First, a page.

Best Places to Work 2017

Hub Love: What's Changed About Office Design in 2017?

Not every office needs a rec room with ping pong tables and bean bags.

By Brittanie Shey December 4, 2017 Published in the December 2017 issue of Houstonia Magazine

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TechSpace Houston

“Absolutely everything we know about workers and workplaces is changing,” says Lauri Goodman Lampson, president and CEO of PDR Corp, the Houston design firm with clients across the world that's responsible for incredible local projects including the new TechSpace Houston, Quantlab and Vitol. The firm caters to a changing workforce that includes everyone from boomers to millennials.

“We want employees to be empowered to do their best work,” says Lampson. As part of that, PDR takes into account something she calls “workplace UX”—techie jargon for user experience. “Technology tools are causing us to work differently,” she says. “There are better places to work if your office isn’t inspiring. The only reason for the workplace to exist is to create hubs.”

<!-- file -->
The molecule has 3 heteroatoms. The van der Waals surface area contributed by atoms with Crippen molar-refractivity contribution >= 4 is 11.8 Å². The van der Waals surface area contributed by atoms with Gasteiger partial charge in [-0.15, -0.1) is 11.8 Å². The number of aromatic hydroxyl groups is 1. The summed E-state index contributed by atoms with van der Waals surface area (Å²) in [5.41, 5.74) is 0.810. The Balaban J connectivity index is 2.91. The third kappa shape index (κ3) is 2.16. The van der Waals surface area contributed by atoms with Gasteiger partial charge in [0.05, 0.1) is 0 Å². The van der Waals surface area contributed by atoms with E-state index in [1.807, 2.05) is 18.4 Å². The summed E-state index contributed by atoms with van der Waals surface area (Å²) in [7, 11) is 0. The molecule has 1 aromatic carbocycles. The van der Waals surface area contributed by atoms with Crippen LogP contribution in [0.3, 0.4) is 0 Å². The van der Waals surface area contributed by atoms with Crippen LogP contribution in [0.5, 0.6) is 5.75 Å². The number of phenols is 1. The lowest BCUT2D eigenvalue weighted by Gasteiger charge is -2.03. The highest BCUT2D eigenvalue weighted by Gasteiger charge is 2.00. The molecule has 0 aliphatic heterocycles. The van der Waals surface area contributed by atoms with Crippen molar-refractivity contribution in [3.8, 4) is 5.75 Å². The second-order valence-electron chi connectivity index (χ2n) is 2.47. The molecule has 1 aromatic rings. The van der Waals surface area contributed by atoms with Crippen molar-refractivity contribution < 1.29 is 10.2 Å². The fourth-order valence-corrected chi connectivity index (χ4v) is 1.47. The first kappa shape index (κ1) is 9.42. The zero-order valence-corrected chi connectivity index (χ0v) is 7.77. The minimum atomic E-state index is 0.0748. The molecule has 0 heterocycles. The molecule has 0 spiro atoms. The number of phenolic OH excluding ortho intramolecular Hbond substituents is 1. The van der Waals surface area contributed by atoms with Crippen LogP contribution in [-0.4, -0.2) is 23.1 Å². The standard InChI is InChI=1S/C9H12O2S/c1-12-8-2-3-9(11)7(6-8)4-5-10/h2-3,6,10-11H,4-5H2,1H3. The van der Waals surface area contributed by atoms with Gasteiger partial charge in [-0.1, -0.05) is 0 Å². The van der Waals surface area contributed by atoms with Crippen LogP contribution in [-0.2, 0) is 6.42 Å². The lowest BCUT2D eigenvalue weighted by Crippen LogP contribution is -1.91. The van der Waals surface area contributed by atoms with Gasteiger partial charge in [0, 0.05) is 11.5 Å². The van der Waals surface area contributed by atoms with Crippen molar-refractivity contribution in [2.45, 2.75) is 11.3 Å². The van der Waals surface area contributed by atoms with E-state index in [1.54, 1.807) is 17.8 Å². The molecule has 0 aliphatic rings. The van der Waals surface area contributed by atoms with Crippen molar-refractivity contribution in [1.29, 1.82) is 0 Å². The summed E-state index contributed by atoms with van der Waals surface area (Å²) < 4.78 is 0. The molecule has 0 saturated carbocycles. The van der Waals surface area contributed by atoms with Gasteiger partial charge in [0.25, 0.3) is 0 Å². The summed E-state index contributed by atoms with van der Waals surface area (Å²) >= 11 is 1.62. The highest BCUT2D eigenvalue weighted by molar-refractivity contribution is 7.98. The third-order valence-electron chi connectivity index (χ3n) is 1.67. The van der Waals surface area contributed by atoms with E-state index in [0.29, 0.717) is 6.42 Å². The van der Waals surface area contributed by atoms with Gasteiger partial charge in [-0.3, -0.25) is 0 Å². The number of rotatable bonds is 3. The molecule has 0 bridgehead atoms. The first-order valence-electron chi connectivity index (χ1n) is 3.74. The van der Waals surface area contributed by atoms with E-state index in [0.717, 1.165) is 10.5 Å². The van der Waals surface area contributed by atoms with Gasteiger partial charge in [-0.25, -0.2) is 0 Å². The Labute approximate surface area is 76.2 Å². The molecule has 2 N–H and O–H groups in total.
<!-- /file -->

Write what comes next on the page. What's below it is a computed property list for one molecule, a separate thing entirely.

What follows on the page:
Offices need to be structured like marketplaces, Lampson explains, with different hubs. While openness allows employees to bounce ideas off each other and experience the camaraderie of work, offices and enclosed areas are important, too. “I need to be able to duck into a room and take a phone call, but I also need to be able to make eye contact with my coworkers,” she says. “You need both.”

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In addition to a variety of hubs, Lampson says every workplace should have four other elements. The first is an urban vibe, or what she calls human energy; the atmosphere can’t be too library-like or stern. The second is collegiality, or a connectedness to the work. The third is an element of fun, and the fourth is nature. “We have tons of science that says if you have access to an outside view—just a view—you are more productive.”

Not every office, Lampson adds, needs a rec room with ping pong tables and bean bags. But employers should listen to their employees’ needs. “How you deploy that is a cultural issue,” she says. “You don’t need to Google up your office. Employees just want to see the values of the organization manifested in the place.”

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